The United Nations and the United States
Dr. Jim Denison
Why is the United Nations at odds with the United States?
We were instrumental in founding the UN. The term “United Nations” was first coined by President Franklin D. Roosevelt. The organization was created under American leadership, and is headquartered in New York City.
Other permanent members of the UN Security Council include Britain, France, the Russian Federation, and China, each of whom we aided during World War II at the cost of over 400,000 American lives.
Yet most members of the UN have continued to criticize the American position on disarming Iraq. Why?
It’s over purpose.
Europe is committed to socialism, America to capitalism. But there’s more.
Europe affirms secularism passionately, while America is the most religious democracy on earth. Europeans in the main reject moral absolutes and judgments, and find President Bush’s description of an “axis of evil” to be contemptible.
Europe is committed to a collective identity through the UN. Two nationalism-based World Wars have caused Europeans to conclude that national identities lead to war. America believes as strongly in our distinct national identity as Europe does in its collective existence.
And Europe is committed to pacifism, another result of the World Wars fought on its soil. America believes that confrontation is sometimes tragically necessary.
World events are being dictated by purposes. They always are.
What is true of nations is true of their people. Today we will watch as two life purposes go to war with each other. And we will choose our side. Choose well.
You will keep only what you give to God (19-20)
One-fifth of the Sermon on the Mount deals directly with money. This week’s lesson begins, “Do not store up for yourselves treasures on earth” (v. 19). In the Greek, “do not treasure for yourselves treasure on earth.” Rather, “treasure for yourselves treasure in heaven.”
Here’s the conflict: treasure on earth vs. treasure in heaven. As you decide which side to choose, consider two facts. First: you will keep only what you give to God.
Jesus deals directly with the three great sources of wealth in his world: garment, grain, and gold.
Clothing styles didn’t change in the ancient world, so people kept their garments as an investment. But moths do what styles did not. You find your treasure in your garments, but they’re soon gone. And they still are today. How many clothes do you still wear from five years ago?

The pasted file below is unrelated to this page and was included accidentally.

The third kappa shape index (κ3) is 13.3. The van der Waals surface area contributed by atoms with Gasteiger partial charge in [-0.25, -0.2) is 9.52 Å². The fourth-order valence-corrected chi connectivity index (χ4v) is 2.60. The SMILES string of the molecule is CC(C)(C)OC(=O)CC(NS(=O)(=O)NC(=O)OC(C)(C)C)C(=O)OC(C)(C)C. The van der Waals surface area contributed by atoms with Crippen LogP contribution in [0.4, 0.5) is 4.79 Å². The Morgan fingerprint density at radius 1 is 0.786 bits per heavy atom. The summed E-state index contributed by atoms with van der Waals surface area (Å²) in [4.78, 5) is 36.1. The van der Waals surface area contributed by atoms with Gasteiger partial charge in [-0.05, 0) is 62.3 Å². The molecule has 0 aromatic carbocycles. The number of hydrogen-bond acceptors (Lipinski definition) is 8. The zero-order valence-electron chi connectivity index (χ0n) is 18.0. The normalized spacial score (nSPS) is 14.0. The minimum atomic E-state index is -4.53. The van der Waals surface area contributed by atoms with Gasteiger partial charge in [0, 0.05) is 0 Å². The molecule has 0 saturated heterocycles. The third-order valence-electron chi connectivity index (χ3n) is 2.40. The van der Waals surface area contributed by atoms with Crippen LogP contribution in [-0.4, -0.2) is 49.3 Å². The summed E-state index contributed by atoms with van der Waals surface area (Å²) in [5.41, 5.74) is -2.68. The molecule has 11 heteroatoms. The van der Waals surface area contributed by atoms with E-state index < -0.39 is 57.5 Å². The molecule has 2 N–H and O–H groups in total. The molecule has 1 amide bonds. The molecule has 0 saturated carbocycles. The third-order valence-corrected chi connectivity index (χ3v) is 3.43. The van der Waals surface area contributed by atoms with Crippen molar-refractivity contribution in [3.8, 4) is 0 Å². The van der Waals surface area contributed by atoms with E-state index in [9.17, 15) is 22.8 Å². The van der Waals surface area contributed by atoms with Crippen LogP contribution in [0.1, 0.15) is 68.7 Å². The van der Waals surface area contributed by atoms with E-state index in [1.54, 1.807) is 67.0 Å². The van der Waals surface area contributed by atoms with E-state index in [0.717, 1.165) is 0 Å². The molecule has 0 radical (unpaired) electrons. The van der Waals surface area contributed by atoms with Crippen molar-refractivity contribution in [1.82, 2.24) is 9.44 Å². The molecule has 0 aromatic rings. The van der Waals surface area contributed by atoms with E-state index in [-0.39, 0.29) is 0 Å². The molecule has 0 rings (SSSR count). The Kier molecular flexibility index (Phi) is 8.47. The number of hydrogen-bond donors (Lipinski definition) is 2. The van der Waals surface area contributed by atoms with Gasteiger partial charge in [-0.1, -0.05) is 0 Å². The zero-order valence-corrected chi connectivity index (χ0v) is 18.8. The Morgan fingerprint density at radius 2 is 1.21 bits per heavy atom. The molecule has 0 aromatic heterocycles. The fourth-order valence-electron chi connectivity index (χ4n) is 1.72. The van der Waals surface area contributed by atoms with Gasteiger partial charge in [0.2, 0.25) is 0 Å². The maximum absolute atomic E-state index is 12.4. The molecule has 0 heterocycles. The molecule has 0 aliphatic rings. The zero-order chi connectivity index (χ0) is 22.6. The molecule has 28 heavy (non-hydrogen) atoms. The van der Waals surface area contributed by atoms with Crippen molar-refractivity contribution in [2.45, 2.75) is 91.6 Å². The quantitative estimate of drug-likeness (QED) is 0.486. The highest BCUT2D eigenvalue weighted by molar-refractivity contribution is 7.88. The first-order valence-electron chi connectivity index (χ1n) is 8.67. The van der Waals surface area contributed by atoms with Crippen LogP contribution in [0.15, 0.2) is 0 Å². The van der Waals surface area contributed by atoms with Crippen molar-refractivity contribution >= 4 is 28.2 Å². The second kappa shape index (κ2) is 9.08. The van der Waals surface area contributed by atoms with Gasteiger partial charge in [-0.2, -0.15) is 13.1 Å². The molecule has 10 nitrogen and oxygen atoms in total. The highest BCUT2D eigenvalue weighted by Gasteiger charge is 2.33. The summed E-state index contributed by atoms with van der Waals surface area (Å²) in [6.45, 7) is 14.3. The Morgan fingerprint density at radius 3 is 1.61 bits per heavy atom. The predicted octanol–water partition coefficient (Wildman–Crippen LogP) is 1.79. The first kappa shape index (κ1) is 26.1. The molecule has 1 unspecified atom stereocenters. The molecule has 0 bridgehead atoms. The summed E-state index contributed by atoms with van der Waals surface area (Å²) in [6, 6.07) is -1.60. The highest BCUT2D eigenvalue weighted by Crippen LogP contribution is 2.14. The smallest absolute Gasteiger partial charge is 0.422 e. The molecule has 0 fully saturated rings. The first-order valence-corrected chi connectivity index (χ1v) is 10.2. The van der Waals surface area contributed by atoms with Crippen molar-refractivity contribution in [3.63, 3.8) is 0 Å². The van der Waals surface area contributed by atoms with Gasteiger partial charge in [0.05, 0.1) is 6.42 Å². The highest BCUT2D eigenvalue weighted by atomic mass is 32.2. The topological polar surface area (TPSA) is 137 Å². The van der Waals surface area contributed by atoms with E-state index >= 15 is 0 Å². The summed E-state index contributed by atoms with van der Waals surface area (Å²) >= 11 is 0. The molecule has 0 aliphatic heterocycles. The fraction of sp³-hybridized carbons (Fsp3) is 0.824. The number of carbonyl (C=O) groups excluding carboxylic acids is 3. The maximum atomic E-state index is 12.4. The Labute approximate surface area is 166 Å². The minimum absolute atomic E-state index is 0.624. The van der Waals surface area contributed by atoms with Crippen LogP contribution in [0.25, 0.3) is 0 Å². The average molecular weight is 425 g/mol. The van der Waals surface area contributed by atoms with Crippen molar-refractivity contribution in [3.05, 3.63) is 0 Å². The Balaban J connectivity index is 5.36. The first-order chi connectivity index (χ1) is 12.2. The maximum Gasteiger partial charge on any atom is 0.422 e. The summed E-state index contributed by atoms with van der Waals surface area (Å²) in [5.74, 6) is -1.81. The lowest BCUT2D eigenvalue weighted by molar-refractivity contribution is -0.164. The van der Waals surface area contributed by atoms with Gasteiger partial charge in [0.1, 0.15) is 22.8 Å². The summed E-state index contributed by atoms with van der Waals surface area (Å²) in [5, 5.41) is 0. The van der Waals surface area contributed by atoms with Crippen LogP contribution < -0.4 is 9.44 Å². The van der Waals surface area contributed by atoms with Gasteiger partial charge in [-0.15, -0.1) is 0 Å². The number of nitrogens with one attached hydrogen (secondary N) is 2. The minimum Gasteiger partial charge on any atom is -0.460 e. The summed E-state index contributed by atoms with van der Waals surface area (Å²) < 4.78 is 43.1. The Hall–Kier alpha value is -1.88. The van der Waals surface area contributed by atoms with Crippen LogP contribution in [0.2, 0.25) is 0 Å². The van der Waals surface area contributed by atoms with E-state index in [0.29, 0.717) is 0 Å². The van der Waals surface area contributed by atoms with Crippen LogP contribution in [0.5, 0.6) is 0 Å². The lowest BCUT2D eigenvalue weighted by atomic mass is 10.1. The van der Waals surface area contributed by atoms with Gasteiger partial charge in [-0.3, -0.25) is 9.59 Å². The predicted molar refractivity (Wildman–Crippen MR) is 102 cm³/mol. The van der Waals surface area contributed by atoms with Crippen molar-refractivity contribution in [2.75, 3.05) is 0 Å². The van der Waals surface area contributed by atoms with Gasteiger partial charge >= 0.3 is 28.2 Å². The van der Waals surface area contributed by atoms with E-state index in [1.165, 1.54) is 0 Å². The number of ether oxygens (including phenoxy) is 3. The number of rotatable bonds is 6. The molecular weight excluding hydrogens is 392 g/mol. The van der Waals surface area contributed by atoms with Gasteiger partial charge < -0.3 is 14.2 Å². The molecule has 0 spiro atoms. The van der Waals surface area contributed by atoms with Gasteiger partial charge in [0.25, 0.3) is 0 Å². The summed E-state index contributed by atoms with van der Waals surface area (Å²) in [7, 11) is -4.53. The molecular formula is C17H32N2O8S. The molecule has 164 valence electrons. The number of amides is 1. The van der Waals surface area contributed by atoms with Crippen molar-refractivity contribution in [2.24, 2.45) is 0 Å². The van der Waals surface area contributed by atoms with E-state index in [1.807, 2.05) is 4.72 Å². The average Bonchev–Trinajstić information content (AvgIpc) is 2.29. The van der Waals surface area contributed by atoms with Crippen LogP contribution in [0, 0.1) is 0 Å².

The ancients built giant granaries and thought they were wealthy when they were full. But “rust” destroys—the Greek word means “that which eats,” referring to mice, worms, and rats. You find your treasure in your grain, but it’s soon gone. It’s still true today: it takes a year to build a house, and a week to destroy it; a car is demolished in a moment. Possessions are soon gone.
And the world has always valued its gold. Most didn’t have banks, so they buried their gold in the ground near the wall of their house. But their walls were thin, made of mud bricks and adobe. Thieves could easily “break in and steal.” And no insurance companies existed to help. You find your treasure in your gold, but it’s soon gone. Stock market investors know it’s still true.
Only in heaven are our possessions safe: “store up for yourselves treasures in heaven, where moth and rust do not destroy, and where thieves do not break in and steal” (v. 20). Our treasure is safe only with its Creator.
If money on earth could last, the Egyptian pyramids would have kept it. But within a generation, thieves broke into the most elaborate safes ever constructed.
Jacob Hammer was wealthy from birth because of a large inheritance. His investors stored his money in salt domes along the Caspian Sea. But a freak typhoon swept it all away, and Jacob went from tycoon to pauper in one afternoon.
The Titanic carried John Jacob Astor, George B. Widener, John B. Thayer, and Benjamin Guggenheim to their deaths. Their wealth could not buy another moment of life.
Alexander the Great left instructions that he was to be buried with his hands outside his casket, to show the world that its conqueror’s hands were empty. The Spanish have a proverb: a burial shroud has no pockets. A mortician puts nothing into the pockets of those he buries. There are never U-Hauls attached to hearses.
A man gave several thousand dollars to help build a church. Then came the 1929 Great Depression, and he lost everything. A friend said to him, “If you had the money you gave to start that church, you would have had enough to set yourself up in business again.” He replied, “I would have lost that money in the crash as well. As it is, it is the only money I saved. It is now in the bank of heaven yielding interest which will accumulate until eternity. Hundreds have come to Christ through the church it helped build.”
Why give God your tithe, offering, and benevolence? Because he can do more with it than we can. We will lose all we own. He will keep all we give. That’s a fact.
We cannot serve both God and money (21-24)
Here’s the other fact: you and I cannot serve both God and money. We must choose which will be our master, for one always is. And that one will shape our life purpose and mold our soul.
How we use our money reveals our true values: “where your treasure is, there your heart will be also” (v. 21). But money also creates our values. How we spend our money shows and shapes who we are.
We will live either for the Creator or his creation. We will define success either by pleasing him or pleasing the world; accumulating reward in heaven or possessions on earth; acclaim in eternity or popularity today. We cannot have both.
But some try, as Jesus makes clear. He calls the eye the “lamp of the body.” He says it must be “good,” translating the word for “single.” If your eye gives your body a single image, you are “full of light”—you can see where you’re going.